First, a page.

Tag Archives: forensic linguistics

Forensic linguists play part in 20-year-old murder case

29043308 - magnifying glass on an old handwritten letter

Magnifying glass on an old handwritten letter / 123RF

What exactly is — or are — “forensic linguistics”? It’s the application of linguistic knowledge, methods and insights to the forensic context of law, language, crime investigation, trial, and judicial procedure. Here’s an example of it.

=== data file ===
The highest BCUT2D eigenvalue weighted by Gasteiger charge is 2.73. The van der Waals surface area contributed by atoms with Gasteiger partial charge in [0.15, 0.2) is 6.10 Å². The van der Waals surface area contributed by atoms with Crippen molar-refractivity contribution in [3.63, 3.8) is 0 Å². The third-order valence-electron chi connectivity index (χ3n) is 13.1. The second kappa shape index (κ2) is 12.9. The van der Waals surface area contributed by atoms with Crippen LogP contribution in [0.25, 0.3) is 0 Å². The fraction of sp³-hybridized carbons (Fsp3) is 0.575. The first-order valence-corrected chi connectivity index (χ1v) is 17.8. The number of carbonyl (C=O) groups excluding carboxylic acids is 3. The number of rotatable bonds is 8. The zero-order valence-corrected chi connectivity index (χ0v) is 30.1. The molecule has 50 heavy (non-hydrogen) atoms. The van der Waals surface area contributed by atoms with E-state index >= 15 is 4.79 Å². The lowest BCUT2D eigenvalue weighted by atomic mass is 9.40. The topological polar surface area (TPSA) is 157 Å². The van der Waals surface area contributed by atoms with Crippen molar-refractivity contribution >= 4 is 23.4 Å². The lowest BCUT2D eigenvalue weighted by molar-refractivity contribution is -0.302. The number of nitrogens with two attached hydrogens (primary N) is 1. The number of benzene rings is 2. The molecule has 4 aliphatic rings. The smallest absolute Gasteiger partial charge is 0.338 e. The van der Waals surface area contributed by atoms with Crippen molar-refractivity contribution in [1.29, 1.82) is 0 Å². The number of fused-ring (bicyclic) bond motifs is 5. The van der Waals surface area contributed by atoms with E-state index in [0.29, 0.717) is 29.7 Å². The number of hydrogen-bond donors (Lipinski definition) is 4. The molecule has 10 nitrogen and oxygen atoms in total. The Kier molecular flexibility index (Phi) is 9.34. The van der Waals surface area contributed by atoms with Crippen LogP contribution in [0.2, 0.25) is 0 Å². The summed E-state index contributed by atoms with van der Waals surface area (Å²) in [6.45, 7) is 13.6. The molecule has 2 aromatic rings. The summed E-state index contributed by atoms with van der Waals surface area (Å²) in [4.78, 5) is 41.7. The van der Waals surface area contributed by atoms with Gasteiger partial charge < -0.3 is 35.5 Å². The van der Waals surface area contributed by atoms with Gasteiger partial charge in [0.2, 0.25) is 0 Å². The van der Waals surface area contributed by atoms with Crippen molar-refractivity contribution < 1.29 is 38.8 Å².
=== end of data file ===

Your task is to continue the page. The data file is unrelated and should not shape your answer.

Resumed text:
Retired FBI agent James Fitzgerald is one of the U.S.’s most prominent forensic linguists: as well as advising on some of TV’s popular fictional crime and forensics shows, he was on the investigative teams of two high-profile criminal cases of the last couple of decades: the Unabomber, and the murder of JonBenét Ramsey in 1996. The Ramsey case was recently back in the news, with a new TV documentary detailing a new, independent investigation of that 20-year-old crime. As part of the new investigative team, Fitzgerald returned to the scene of the crime to analyze in detail the notorious ransom note that became such a mysterious and vital part of the unsolved homicide. He talked to Yahoo TV about the significance of that 370-word document, and the various things it revealed about the person who wrote it. Here are a couple of excerpts from that interview: Continue reading